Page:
TC: Wow, Dean, so much to respond to. First, of course, best wishes to your mom, your sisters, and yourself. I'm deeply moved by your family's struggles with Alzheimer's, which took my grandmother back when I was a teenager. It was painful to realize back then that she could no longer recognize my little brother and me and eventually not even her sons, my dad and my uncle--and it still is. Thinking back on it, though, there was a period where she seemed to be living within her most powerful and favorite memories, of working in an art gallery before (or was it during?) the Great Depression. I remember once she chastised my brother and I for not enunciating clearly and I got this amazing glimpse of what she must have been like during the first decades she came to America, adamant that everyone in her family learn English and speak it as well as or better than those born in the U.S.! There's so much that's bad about Alzheimer's, and my folks shielded us kids from the worst of it, but this time-travelling side-effect may well be one of its silver linings. I really admire your decision. And I also admire the way you and Ji-Yai are dealing with it. I'm glad to hear you'll be working together at the start of the season and when she gets back to your side of the globe.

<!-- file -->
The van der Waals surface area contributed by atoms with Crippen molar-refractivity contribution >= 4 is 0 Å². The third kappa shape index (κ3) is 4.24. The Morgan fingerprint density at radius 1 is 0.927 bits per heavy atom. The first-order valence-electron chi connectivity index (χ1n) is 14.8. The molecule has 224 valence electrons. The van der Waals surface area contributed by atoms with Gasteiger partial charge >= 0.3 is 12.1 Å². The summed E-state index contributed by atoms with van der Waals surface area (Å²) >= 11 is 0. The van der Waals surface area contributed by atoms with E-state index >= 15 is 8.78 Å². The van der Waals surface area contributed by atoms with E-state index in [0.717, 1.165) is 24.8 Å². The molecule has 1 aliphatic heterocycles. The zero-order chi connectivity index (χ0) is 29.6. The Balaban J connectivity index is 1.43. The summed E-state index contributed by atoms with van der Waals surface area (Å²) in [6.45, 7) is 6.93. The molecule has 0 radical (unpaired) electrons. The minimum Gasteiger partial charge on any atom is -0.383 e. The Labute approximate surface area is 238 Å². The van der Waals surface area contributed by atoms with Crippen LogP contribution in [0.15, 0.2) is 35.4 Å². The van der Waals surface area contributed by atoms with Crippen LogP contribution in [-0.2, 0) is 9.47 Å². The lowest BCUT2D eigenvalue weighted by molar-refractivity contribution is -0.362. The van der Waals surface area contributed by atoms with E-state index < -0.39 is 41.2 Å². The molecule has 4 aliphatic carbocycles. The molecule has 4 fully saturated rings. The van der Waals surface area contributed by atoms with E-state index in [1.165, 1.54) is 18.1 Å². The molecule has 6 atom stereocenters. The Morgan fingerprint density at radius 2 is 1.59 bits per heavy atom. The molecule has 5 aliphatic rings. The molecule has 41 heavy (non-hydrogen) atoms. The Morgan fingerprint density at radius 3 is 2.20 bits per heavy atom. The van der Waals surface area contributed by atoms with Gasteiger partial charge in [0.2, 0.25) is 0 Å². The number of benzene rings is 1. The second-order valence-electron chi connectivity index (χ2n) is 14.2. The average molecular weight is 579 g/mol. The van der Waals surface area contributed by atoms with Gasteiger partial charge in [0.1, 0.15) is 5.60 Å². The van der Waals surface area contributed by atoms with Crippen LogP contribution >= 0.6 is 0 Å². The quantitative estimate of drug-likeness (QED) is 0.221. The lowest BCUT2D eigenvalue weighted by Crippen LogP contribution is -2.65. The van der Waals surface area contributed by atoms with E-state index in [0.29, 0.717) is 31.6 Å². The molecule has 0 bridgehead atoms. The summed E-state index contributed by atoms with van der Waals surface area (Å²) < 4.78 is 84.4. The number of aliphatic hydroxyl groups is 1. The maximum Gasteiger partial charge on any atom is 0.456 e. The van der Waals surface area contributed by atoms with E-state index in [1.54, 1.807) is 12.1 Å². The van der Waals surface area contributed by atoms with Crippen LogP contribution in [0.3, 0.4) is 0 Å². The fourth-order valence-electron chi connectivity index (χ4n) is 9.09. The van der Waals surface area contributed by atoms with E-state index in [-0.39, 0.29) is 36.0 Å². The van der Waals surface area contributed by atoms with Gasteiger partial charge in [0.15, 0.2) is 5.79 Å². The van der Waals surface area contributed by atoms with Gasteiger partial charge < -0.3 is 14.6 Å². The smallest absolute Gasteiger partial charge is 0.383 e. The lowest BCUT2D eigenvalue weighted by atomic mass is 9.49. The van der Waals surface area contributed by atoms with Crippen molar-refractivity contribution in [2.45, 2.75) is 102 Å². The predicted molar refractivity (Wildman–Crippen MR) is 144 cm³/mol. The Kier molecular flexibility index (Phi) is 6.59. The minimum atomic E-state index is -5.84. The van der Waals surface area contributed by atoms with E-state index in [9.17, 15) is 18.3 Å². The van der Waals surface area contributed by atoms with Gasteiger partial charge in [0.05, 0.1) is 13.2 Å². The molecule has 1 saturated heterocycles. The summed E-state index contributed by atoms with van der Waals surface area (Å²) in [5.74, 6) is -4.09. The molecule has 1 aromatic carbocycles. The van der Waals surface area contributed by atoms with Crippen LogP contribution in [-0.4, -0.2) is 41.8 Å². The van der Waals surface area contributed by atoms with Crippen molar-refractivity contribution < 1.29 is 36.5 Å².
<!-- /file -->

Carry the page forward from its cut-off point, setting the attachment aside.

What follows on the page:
Which makes me wonder, how did you and Ji-Yai first start working together?
DH: Shaun Clews actually had a lot to do with introducing me to Jiyai to work for her for just 2 tournaments here in Australia in January 2008, and in some small way I am happy I am able to include him to work for Jiyai this coming season.
Not knowing at the time I actually first met Jiyai at the 2007 Evian Masters, where she was an invited player off the KLPGA Tour to compete in the tournament. I was invited to have dinner one night by another Korean friend and Jiyai was sitting there very quiet & shy and we got talking, and I was trying to teach her some English at the dinner table. I was not even aware of who she was and even after meeting her I didn't really take any notice or follow any results because I was very busy with a business I invested in back then and was having major problems with and was doing caddying as free-lance work, bouncing around from player to player just during that year.